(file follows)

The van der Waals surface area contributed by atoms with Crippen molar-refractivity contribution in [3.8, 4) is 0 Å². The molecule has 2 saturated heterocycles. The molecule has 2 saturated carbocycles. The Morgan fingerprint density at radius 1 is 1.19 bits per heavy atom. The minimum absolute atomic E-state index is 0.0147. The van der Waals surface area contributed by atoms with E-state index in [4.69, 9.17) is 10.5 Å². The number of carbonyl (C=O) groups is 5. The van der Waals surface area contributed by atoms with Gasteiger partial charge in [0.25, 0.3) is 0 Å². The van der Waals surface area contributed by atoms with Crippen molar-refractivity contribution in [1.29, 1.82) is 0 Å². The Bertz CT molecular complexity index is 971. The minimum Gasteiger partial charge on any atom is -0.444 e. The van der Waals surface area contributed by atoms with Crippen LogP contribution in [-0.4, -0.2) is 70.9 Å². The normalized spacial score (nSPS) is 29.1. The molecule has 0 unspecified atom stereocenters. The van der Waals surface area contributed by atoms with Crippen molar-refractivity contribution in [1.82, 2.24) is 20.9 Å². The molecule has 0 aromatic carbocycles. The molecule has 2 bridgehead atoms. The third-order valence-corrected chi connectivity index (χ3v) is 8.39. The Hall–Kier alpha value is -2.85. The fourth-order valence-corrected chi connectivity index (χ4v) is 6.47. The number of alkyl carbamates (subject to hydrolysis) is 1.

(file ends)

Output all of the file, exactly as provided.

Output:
The van der Waals surface area contributed by atoms with Crippen molar-refractivity contribution in [3.8, 4) is 0 Å². The molecule has 2 saturated heterocycles. The molecule has 2 saturated carbocycles. The Morgan fingerprint density at radius 1 is 1.19 bits per heavy atom. The minimum absolute atomic E-state index is 0.0147. The van der Waals surface area contributed by atoms with E-state index in [4.69, 9.17) is 10.5 Å². The number of carbonyl (C=O) groups is 5. The van der Waals surface area contributed by atoms with Gasteiger partial charge in [0.25, 0.3) is 0 Å². The van der Waals surface area contributed by atoms with Crippen molar-refractivity contribution in [1.29, 1.82) is 0 Å². The Bertz CT molecular complexity index is 971. The minimum Gasteiger partial charge on any atom is -0.444 e. The van der Waals surface area contributed by atoms with Crippen LogP contribution in [-0.4, -0.2) is 70.9 Å². The normalized spacial score (nSPS) is 29.1. The molecule has 0 unspecified atom stereocenters. The van der Waals surface area contributed by atoms with Crippen molar-refractivity contribution in [1.82, 2.24) is 20.9 Å². The molecule has 0 aromatic carbocycles. The molecule has 2 bridgehead atoms. The third-order valence-corrected chi connectivity index (χ3v) is 8.39. The Hall–Kier alpha value is -2.85. The fourth-order valence-corrected chi connectivity index (χ4v) is 6.47. The number of alkyl carbamates (subject to hydrolysis) is 1.